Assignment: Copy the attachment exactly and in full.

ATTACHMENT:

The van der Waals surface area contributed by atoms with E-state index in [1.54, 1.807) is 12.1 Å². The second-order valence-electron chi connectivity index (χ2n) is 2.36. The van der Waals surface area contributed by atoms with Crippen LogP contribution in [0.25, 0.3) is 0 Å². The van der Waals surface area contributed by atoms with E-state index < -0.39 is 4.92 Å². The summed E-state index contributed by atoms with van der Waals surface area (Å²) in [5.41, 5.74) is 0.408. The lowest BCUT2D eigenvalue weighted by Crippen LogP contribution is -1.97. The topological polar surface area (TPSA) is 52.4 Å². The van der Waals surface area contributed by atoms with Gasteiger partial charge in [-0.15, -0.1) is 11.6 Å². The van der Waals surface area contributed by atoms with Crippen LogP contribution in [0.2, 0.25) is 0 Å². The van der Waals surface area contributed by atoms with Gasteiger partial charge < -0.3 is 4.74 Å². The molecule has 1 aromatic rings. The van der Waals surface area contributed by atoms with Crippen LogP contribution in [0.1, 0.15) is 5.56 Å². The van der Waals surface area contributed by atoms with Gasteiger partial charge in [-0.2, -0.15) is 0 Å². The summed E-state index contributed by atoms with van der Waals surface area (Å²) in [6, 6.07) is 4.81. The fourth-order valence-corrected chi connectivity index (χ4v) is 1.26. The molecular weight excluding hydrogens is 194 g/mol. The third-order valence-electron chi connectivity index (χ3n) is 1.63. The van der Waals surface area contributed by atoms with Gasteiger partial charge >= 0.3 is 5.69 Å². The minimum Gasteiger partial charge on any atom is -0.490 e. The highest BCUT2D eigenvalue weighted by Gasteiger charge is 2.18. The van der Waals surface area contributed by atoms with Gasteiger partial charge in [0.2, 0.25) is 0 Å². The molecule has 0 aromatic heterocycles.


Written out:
The van der Waals surface area contributed by atoms with E-state index in [1.54, 1.807) is 12.1 Å². The second-order valence-electron chi connectivity index (χ2n) is 2.36. The van der Waals surface area contributed by atoms with Crippen LogP contribution in [0.25, 0.3) is 0 Å². The van der Waals surface area contributed by atoms with E-state index < -0.39 is 4.92 Å². The summed E-state index contributed by atoms with van der Waals surface area (Å²) in [5.41, 5.74) is 0.408. The lowest BCUT2D eigenvalue weighted by Crippen LogP contribution is -1.97. The topological polar surface area (TPSA) is 52.4 Å². The van der Waals surface area contributed by atoms with Gasteiger partial charge in [-0.15, -0.1) is 11.6 Å². The van der Waals surface area contributed by atoms with Crippen LogP contribution in [0.2, 0.25) is 0 Å². The van der Waals surface area contributed by atoms with Gasteiger partial charge < -0.3 is 4.74 Å². The molecule has 1 aromatic rings. The van der Waals surface area contributed by atoms with Crippen LogP contribution in [0.1, 0.15) is 5.56 Å². The van der Waals surface area contributed by atoms with Gasteiger partial charge in [-0.2, -0.15) is 0 Å². The summed E-state index contributed by atoms with van der Waals surface area (Å²) in [6, 6.07) is 4.81. The fourth-order valence-corrected chi connectivity index (χ4v) is 1.26. The molecular weight excluding hydrogens is 194 g/mol. The third-order valence-electron chi connectivity index (χ3n) is 1.63. The van der Waals surface area contributed by atoms with Gasteiger partial charge >= 0.3 is 5.69 Å². The minimum Gasteiger partial charge on any atom is -0.490 e. The highest BCUT2D eigenvalue weighted by Gasteiger charge is 2.18. The van der Waals surface area contributed by atoms with Gasteiger partial charge in [0.2, 0.25) is 0 Å². The molecule has 0 aromatic heterocycles.